Totally Synthetic by Paul H. Docherty, 10 August 2006
Total Synthesis of Milbemycin β3
M. Li, G. A. O'Doherty, Org. Lett. 2008, 8, 3987-3990.
A very succinct paper by O’Doherty in Org. Lett. this week, showcasing his work on asymmetric hydration in a total synthesis of Milbemycin β3. This macrolide has a huge range of activity, from antibiotic to pesticidal, so is a tempting target, exemplified by the previous syntheses by Amos Smith, Tony Barrett and Phil Kocienski amongst others. The principle disconnection left them with a spiroketal unit and a remote stereodefined methyl group to consider, which they tackled with some interesting methodology.
Very early in their work, they create a diene via a ynoate isomerisation simply using triphenyl phosphine in phenol, delivering the diene in 97%. I hadn’t seen this procedure before, so was quite impressed. The cited literature for this is a Trost paper from the last decade. With this unit in hand, they were able to use their own ideas for asymmetric hydration to establish the stereochemistry in four steps, commencing with an asymmetric Sharpless dihydroxylation, followed by carbonate formation and Pd catalysed reduction, and finally diastereoselective hydration with benzaldehyde to generate the 3,5-benzylidene actetal. Good work!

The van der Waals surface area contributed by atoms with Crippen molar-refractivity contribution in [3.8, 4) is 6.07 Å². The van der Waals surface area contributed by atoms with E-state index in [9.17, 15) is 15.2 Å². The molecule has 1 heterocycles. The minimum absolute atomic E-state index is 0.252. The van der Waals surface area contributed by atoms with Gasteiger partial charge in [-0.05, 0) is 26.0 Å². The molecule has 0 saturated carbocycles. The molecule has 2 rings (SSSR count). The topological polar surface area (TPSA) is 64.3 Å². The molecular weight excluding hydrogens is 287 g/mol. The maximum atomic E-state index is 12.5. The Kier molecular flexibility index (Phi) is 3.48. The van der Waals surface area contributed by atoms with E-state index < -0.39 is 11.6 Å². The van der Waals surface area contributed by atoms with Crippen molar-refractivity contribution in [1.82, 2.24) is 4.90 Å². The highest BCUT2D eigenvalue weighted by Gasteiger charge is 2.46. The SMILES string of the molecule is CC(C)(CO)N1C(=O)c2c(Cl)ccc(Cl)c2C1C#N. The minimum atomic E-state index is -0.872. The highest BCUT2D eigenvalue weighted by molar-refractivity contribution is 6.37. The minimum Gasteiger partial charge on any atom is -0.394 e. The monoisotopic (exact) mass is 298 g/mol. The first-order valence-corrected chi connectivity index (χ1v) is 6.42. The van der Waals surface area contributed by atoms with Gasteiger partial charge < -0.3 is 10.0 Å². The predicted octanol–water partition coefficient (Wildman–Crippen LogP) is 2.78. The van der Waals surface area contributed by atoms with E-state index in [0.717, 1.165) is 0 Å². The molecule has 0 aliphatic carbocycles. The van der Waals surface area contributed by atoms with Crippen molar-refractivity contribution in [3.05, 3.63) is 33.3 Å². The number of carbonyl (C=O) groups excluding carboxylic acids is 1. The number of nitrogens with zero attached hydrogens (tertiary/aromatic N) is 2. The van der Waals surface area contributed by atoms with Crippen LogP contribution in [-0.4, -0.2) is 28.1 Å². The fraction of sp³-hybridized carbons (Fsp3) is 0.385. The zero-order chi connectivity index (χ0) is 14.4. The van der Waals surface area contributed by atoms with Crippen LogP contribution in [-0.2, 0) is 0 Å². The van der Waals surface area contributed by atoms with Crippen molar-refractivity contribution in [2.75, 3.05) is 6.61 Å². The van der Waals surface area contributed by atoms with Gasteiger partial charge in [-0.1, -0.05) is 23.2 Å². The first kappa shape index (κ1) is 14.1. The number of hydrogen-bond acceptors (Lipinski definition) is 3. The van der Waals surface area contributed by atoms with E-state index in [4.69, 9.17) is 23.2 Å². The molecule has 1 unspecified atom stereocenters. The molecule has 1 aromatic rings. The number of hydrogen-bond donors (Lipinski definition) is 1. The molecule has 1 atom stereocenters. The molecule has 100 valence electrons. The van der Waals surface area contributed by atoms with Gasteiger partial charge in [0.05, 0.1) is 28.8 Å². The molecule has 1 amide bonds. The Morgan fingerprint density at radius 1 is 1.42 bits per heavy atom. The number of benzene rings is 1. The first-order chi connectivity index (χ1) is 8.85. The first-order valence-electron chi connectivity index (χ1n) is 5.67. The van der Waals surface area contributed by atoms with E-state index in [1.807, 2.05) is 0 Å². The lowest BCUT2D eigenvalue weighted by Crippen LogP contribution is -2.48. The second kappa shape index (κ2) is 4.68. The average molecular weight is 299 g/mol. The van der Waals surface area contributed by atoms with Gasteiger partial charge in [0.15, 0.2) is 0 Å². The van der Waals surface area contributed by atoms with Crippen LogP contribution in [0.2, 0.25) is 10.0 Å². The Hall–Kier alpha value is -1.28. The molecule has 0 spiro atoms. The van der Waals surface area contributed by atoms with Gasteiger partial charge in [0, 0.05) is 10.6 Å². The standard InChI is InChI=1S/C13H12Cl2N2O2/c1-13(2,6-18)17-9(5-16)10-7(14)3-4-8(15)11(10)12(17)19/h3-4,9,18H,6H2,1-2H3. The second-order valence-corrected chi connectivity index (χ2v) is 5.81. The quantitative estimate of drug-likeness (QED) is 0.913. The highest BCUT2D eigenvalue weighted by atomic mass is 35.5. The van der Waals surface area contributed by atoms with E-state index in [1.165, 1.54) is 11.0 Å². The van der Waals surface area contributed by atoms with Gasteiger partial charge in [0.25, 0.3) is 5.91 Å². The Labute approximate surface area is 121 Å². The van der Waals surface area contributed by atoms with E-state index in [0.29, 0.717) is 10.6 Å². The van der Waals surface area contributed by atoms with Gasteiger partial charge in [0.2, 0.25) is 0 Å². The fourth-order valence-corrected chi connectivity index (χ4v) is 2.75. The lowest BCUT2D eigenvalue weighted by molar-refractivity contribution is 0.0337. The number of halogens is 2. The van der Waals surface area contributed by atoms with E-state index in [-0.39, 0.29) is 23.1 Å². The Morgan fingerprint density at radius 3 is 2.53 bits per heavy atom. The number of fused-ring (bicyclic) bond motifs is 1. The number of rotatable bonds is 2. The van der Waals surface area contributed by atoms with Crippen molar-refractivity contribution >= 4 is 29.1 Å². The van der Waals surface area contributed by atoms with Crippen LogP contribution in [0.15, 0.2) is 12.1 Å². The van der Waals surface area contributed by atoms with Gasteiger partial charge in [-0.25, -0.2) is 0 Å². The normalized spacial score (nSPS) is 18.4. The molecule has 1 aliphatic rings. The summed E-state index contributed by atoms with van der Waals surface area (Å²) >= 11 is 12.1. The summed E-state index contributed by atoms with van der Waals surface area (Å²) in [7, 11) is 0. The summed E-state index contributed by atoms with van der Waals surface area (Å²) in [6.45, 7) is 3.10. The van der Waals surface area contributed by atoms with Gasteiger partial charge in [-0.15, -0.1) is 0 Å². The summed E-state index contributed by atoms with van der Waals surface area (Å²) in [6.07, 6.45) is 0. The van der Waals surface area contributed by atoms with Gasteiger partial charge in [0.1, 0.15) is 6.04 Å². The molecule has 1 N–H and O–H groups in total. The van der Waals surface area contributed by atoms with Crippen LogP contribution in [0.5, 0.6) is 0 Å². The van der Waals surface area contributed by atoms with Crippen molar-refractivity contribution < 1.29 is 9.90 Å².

Further elaboration of this fragment eventually led to the desired spiroketal, with the remaining methyl group the last stereocenter to consider. They completed this by using chemistry originally developed by Scott Nelson; an alkene isomerisation and Claisen rearrangement. This approach is very similar to the route used by Amos Smith, who used an Ireland-Claisen, but is still impressive:
Then the intermediate was ready to couple with the less complex bottom-fragment (again, previously made by Amos Smith) via a Wittig olefination, and lastly a Mitsunobu macrolactonisation previously used by Tony Barrett in his synthesis followed. This process, as the name suggests, inverts the stereochemistry of the hydroxyl partner in the macrolactonisation, potentially removing a laborious inversion protocol.
Altogether an impressive piece of work, containing a lot of interesting chemistry!